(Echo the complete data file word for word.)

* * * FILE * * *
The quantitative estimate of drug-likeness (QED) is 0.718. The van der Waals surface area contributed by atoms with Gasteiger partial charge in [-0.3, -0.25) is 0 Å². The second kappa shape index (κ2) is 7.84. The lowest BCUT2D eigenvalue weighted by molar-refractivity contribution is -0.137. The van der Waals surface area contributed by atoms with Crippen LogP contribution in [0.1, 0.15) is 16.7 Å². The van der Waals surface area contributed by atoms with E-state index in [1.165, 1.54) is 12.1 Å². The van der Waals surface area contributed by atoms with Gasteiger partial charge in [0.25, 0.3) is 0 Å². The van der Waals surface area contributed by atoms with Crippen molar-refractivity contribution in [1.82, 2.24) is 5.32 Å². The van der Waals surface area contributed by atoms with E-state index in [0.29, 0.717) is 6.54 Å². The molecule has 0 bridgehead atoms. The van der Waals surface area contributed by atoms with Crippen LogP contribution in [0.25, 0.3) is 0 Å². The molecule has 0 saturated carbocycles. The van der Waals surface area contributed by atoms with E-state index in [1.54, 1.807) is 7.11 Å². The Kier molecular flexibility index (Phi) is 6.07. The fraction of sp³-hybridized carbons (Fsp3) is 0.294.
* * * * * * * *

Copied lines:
The quantitative estimate of drug-likeness (QED) is 0.718. The van der Waals surface area contributed by atoms with Gasteiger partial charge in [-0.3, -0.25) is 0 Å². The second kappa shape index (κ2) is 7.84. The lowest BCUT2D eigenvalue weighted by molar-refractivity contribution is -0.137. The van der Waals surface area contributed by atoms with Crippen LogP contribution in [0.1, 0.15) is 16.7 Å². The van der Waals surface area contributed by atoms with E-state index in [1.165, 1.54) is 12.1 Å². The van der Waals surface area contributed by atoms with Gasteiger partial charge in [0.25, 0.3) is 0 Å². The van der Waals surface area contributed by atoms with Crippen molar-refractivity contribution in [1.82, 2.24) is 5.32 Å². The van der Waals surface area contributed by atoms with E-state index in [0.29, 0.717) is 6.54 Å². The molecule has 0 bridgehead atoms. The van der Waals surface area contributed by atoms with Crippen LogP contribution in [0.25, 0.3) is 0 Å². The molecule has 0 saturated carbocycles. The van der Waals surface area contributed by atoms with E-state index in [1.54, 1.807) is 7.11 Å². The Kier molecular flexibility index (Phi) is 6.07. The fraction of sp³-hybridized carbons (Fsp3) is 0.294.